The authors trained chicks to relocate a reward within a rectangular array of 4 cylindrical landmarks. The reward was located inside one of the landmarks and could be reached through a head-sized circular opening in the cylinder. Chicks could learn the spatial arrangements of the landmark scene as long as the circular opening pointed in the same direction throughout training, but failed if the circular opening was rotated around the rewarded landmark from trial to trial. Interestingly, the learning of the rewarded landmark identity was not affected by such rotation of the circular opening. The authors conclude that a stable view at the goal is required for “place navigation” (i.e., learning of the landmarks’ spatial arrangement) but not for “non-spatial learning” (i.e., individuallandmark recognition). Post by Antoine Wystrach
Pecchia, T. and Vallortigara, G. (2010). View-based strategy for reorientation bygeometry. J. Exp. Biol. 213, 2987-2996.
The cost of searching for an inconspicuous nest entrance in the scorching heat is all the incentive that a desert ant needs to rapidly learn any landmark information that is available. In this paper Wehner and Muller show how even a single pebble can decrease time spent searching for the nest by a factor of 5 or more. Wehner and Muller go on to investigate how searching time relates to the direction of nest approach when a nest is marked by two artificial cylinders. They find that searching time is lowest (i.e. most accurate return) when ants inbound route goes close to a landmark, thus generating the largest change in retinal appearance of the landmarks during the final approach. These final routes are smooth and the paper throws up fascinating questions about how smooth inbound routes might be guided by discrete views stored during the learning walks of these ants. The learning walks were described in a paper earlier in the year (re-posted below).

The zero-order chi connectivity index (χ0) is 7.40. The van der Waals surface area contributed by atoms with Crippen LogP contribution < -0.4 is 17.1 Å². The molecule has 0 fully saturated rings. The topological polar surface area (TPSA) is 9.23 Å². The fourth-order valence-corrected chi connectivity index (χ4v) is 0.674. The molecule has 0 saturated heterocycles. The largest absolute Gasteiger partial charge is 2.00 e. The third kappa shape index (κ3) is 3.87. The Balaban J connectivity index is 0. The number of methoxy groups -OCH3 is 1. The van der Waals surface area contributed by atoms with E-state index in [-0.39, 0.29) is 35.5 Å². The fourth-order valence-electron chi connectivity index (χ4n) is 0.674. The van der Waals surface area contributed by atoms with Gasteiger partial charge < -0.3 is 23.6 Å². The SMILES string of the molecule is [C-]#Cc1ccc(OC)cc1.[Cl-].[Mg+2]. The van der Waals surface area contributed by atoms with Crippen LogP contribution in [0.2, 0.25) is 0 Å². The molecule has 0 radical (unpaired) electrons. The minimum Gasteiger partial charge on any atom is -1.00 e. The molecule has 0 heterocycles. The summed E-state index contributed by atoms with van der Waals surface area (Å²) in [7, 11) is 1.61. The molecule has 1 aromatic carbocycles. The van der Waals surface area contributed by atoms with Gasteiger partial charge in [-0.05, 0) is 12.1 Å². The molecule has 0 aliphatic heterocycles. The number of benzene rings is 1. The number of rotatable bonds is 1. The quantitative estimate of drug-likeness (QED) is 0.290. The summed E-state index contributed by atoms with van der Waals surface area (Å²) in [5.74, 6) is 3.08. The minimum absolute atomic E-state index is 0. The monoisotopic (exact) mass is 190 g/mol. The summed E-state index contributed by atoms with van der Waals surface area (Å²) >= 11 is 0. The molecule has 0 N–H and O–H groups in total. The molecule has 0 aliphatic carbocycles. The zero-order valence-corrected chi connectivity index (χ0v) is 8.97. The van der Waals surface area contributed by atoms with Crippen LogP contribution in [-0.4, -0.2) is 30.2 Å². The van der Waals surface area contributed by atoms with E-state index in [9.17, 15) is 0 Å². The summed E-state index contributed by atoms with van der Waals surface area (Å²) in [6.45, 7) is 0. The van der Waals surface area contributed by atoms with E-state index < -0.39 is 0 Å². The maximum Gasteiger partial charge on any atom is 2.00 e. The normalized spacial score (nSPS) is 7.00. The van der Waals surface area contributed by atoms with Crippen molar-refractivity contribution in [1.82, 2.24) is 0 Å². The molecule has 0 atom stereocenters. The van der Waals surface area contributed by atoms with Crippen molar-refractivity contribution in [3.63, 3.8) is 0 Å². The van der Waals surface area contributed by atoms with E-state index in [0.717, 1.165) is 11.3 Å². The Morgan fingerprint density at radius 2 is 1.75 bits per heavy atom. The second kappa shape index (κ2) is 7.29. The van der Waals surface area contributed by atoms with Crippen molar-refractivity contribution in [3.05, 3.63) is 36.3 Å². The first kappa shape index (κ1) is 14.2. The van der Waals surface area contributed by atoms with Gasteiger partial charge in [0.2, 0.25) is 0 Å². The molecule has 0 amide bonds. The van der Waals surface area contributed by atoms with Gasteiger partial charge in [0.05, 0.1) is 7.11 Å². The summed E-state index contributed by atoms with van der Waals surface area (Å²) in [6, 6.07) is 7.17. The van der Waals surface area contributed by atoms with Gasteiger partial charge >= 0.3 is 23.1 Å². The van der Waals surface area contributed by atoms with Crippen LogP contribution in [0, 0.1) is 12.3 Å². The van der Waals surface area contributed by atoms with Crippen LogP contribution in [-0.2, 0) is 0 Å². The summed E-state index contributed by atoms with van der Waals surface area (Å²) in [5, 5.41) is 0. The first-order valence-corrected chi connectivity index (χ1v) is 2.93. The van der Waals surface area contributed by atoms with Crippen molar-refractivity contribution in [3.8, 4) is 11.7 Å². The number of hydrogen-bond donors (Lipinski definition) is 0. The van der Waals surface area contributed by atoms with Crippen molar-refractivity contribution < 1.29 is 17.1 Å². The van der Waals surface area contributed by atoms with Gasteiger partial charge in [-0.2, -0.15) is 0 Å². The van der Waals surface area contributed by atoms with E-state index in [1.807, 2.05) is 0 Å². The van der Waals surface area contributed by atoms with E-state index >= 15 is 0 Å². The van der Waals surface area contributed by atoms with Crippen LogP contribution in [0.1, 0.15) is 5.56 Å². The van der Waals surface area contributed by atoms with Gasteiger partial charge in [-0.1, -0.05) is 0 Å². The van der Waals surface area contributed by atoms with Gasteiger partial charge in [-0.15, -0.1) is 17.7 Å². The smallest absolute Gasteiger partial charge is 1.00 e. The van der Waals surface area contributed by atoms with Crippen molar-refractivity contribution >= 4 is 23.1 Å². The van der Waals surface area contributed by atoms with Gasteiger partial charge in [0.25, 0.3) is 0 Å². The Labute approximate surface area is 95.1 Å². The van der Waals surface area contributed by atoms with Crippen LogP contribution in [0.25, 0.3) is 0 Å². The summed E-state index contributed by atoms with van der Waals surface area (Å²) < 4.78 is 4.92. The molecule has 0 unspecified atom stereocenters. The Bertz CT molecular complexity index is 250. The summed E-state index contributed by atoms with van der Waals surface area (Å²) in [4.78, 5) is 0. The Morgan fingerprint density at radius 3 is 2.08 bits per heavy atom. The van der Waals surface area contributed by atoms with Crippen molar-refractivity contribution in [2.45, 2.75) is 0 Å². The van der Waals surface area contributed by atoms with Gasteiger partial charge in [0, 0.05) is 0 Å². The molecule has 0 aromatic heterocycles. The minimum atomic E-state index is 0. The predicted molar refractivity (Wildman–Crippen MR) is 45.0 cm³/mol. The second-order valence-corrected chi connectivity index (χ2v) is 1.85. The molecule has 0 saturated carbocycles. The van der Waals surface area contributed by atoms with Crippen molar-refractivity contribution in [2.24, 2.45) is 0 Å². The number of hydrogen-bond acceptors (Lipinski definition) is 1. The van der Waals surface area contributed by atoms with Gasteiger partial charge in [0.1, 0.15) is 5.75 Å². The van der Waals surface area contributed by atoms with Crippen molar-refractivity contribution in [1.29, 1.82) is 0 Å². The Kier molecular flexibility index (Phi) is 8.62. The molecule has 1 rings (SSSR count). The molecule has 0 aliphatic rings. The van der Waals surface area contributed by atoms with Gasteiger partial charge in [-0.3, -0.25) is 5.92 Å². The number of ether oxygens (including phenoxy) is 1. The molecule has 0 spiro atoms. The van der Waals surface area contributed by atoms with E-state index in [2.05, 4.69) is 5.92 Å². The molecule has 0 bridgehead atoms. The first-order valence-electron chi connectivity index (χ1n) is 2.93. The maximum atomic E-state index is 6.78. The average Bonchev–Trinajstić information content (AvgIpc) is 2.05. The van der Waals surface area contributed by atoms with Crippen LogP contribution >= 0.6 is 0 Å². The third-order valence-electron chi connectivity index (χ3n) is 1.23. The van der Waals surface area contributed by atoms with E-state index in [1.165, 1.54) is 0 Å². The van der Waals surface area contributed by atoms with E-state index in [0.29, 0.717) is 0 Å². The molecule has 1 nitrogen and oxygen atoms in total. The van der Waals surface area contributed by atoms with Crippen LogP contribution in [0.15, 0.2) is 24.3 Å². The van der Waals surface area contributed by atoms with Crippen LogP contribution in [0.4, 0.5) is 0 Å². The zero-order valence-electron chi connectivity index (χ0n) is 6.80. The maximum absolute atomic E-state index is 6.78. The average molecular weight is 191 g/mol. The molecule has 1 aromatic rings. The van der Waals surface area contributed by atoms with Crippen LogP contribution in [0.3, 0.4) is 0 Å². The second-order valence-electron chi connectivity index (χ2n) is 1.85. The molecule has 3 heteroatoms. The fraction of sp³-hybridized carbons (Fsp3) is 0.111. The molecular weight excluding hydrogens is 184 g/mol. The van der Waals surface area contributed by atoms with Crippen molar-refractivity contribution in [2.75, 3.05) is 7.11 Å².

Rüdiger Wehner and Martin Müller (2010) Piloting in desert ants: pinpointing the goal by discrete landmarks J Exp Biol 213, 4174-4179
Muller and Wehner have described a fascinating behaviour in their recent Current Biology paper (“Path Integration Provides a Scaffold for Landmark Learning in Desert Ants”). Outbound foragers perform a series of pirouettes that seem structured in order to fixate their nest entrance.
Muller and Wehner (2010) Current Biology, Volume 20, Issue 15, 1368-1371,
As a follow up to the paper, Graham et al. discuss the ways that path integration and snapshots could be combined.
Here is a really useful paper that I missed earlier in the year: Sanes and Zipursky (2010) Design Principles of Insect and Vertebrate Visual Systems Neuron 66(1) 15-36. The authors look at the similarities between the early layers of visual processing in insects and vertebrates, suggesting that there is a large degree of phylogenetic conservation.